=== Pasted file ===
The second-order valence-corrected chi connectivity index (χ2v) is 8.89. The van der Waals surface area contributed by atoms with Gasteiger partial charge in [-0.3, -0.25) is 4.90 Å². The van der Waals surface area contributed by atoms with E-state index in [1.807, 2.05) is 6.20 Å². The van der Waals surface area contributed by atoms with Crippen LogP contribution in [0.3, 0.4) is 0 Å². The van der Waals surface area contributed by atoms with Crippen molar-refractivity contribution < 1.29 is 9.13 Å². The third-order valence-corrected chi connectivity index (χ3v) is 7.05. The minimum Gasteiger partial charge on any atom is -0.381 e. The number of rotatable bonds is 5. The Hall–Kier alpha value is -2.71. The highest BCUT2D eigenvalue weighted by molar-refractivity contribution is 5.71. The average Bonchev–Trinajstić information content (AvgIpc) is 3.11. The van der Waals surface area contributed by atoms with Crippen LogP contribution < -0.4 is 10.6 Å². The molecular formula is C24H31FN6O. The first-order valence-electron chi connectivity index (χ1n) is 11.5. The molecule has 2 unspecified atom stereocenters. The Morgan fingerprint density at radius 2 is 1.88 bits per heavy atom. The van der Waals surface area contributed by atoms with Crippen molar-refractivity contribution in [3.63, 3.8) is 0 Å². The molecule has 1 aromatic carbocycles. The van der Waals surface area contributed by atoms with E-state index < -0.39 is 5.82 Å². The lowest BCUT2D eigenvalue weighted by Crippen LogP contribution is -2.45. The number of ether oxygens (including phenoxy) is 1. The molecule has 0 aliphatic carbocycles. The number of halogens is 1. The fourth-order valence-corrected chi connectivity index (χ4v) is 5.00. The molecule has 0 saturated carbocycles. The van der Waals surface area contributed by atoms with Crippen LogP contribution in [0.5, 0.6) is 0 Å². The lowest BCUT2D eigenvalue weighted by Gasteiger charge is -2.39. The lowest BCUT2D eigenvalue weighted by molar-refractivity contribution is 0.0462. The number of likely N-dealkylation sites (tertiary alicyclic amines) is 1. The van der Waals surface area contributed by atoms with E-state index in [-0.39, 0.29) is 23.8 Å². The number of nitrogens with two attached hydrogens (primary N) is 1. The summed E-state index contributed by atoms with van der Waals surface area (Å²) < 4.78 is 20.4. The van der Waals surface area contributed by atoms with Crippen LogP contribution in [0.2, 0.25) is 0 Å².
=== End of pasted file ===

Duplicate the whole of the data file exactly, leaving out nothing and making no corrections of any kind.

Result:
The second-order valence-corrected chi connectivity index (χ2v) is 8.89. The van der Waals surface area contributed by atoms with Gasteiger partial charge in [-0.3, -0.25) is 4.90 Å². The van der Waals surface area contributed by atoms with E-state index in [1.807, 2.05) is 6.20 Å². The van der Waals surface area contributed by atoms with Crippen LogP contribution in [0.3, 0.4) is 0 Å². The van der Waals surface area contributed by atoms with Crippen molar-refractivity contribution < 1.29 is 9.13 Å². The third-order valence-corrected chi connectivity index (χ3v) is 7.05. The minimum Gasteiger partial charge on any atom is -0.381 e. The number of rotatable bonds is 5. The Hall–Kier alpha value is -2.71. The highest BCUT2D eigenvalue weighted by molar-refractivity contribution is 5.71. The average Bonchev–Trinajstić information content (AvgIpc) is 3.11. The van der Waals surface area contributed by atoms with Crippen LogP contribution < -0.4 is 10.6 Å². The molecular formula is C24H31FN6O. The first-order valence-electron chi connectivity index (χ1n) is 11.5. The molecule has 2 unspecified atom stereocenters. The Morgan fingerprint density at radius 2 is 1.88 bits per heavy atom. The van der Waals surface area contributed by atoms with Crippen molar-refractivity contribution in [3.63, 3.8) is 0 Å². The molecule has 1 aromatic carbocycles. The van der Waals surface area contributed by atoms with E-state index < -0.39 is 5.82 Å². The lowest BCUT2D eigenvalue weighted by Crippen LogP contribution is -2.45. The number of ether oxygens (including phenoxy) is 1. The molecule has 0 aliphatic carbocycles. The number of halogens is 1. The fourth-order valence-corrected chi connectivity index (χ4v) is 5.00. The molecule has 0 saturated carbocycles. The van der Waals surface area contributed by atoms with Crippen LogP contribution in [0.5, 0.6) is 0 Å². The lowest BCUT2D eigenvalue weighted by Gasteiger charge is -2.39. The lowest BCUT2D eigenvalue weighted by molar-refractivity contribution is 0.0462. The number of likely N-dealkylation sites (tertiary alicyclic amines) is 1. The van der Waals surface area contributed by atoms with E-state index in [-0.39, 0.29) is 23.8 Å². The number of nitrogens with two attached hydrogens (primary N) is 1. The summed E-state index contributed by atoms with van der Waals surface area (Å²) < 4.78 is 20.4. The van der Waals surface area contributed by atoms with Crippen LogP contribution in [0.2, 0.25) is 0 Å².